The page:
« Reply #12 on: December 22, 2013, 06:49:16 PM »
This works on my mill. Just had to try it!

(** Variable pitch Screw Cutting **)
(Screw #4)
(12-22-2013)
(Cuts an increasing screw pitch)
(X change =.1 per 10 degree rotation Axis)


G0 G20 G49 G40.1 G17 G80 G50 G90 G98 
G00 X0.0 Y0.0 A0.0 Z.1
M6 T2
M03 S1800
G00 G43 H2 Z1.0

(set Parameters)
#10=[.1] (increment value of X axis feed)
#11=[10] (increment value of A axis feed)

G0 X0.0 Y0,0 A0.0 Z.1
G1 Z-.1 F10

M98 P1000 L9

G90
G0 Z.1 M9
M30

O1000
G91
G01 X#10 A#11 F200
#10=[#10+.1]
M99
%

Just change the values for #10 and #11 to make the screw pitch you want. Running this program, I did a feedhold every 10 degrees to see the increasing X distance. This only turns for 90 degrees, but the motion is smooth.

John

Re: worm gear cad design
« Reply #13 on: December 23, 2013, 12:00:34 AM »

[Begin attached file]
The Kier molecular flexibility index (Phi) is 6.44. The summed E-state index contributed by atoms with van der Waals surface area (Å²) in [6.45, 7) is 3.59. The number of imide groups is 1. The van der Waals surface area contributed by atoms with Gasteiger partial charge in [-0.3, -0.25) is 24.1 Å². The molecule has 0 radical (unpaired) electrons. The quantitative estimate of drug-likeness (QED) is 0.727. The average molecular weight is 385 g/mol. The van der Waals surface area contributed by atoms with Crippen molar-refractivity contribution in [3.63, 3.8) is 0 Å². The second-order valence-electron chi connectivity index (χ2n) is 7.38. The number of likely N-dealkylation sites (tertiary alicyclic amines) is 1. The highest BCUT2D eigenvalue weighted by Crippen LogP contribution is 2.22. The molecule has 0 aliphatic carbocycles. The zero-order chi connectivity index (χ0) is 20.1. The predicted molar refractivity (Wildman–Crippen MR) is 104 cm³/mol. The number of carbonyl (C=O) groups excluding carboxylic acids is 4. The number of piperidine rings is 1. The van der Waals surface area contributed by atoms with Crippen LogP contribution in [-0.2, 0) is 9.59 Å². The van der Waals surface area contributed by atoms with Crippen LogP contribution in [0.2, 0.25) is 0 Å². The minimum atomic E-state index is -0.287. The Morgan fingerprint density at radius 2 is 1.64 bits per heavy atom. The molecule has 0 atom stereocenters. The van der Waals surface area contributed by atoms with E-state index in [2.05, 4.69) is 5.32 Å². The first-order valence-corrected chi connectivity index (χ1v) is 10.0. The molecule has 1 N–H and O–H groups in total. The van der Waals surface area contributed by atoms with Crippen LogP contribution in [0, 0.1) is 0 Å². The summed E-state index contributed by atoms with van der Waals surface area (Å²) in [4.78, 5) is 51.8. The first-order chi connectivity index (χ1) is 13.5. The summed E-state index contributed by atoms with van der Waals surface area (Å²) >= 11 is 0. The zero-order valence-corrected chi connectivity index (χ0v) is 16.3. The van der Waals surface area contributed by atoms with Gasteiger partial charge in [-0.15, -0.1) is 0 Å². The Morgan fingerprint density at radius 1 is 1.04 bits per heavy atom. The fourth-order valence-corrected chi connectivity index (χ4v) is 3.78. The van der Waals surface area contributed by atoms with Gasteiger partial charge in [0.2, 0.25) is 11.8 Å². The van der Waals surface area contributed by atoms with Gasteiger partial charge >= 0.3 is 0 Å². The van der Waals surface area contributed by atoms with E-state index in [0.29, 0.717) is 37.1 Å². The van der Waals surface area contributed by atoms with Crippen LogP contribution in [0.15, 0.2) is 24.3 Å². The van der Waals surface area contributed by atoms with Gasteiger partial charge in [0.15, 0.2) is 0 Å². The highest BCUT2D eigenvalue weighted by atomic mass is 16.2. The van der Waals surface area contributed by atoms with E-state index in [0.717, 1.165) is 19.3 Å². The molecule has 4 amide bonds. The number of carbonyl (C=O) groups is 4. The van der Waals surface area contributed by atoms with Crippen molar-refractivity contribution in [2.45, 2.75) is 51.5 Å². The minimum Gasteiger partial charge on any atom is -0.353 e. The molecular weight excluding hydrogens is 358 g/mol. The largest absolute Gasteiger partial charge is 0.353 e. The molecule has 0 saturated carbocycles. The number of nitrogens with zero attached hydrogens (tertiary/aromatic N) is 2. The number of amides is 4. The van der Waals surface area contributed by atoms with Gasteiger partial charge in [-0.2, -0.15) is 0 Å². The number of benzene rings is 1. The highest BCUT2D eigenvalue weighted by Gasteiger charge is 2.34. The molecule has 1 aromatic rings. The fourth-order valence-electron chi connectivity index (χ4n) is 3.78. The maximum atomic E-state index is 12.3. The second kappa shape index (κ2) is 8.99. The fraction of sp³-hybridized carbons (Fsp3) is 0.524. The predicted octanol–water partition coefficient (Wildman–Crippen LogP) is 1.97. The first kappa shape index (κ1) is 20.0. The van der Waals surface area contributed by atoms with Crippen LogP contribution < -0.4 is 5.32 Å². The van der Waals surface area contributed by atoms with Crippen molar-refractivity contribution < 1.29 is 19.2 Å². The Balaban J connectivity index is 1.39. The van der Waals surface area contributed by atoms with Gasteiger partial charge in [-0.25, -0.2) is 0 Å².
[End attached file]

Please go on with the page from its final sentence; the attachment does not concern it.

In the previous, I mis-labeled #10 as the increment value when it is the starting X value for the beginning of the loop. The increment value is the .1 value in the last line of the o1000 routine; #10=[#10+.1]

In the case of cutting the 24" leadscrew, the (Set Parameters) line would read:
#10 = [.25]
#11= [360]

and the line in the loop that does the actual increment would be;
#10=[#10+.01046]

The X axis increases in a continuous  progression as the A axis rotates.

and, the M98 line would read;
M98 P1000 L48

The first demo makes it easy to stop motion at 10 degree intervals to check how the X value is increasing. Also, if using a tiny step as the actual run would be, it would be difficult to see the actual increase just looking at the DRO; thus the larger values to test.

John

Re: worm gear cad design
« Reply #14 on: December 23, 2013, 01:20:33 AM »
Hi there
Thank you so much for all your replies sorry went to sleep I think because of the time difference.
please im so sorry im very new to this I have no experience in this please bare with me,never did g codes before so really don't understand your method:-(
let me try and explain exactly what I need to do an please help.and does this mean that the g code programme I sent you is not correct ? and sorry im only used to mm measure
I would like to make a worm 2 float or 2 thread the lenghth would be 150mm
depth 6mm
the pitch 27mm
tool diameter 10mm ball end mill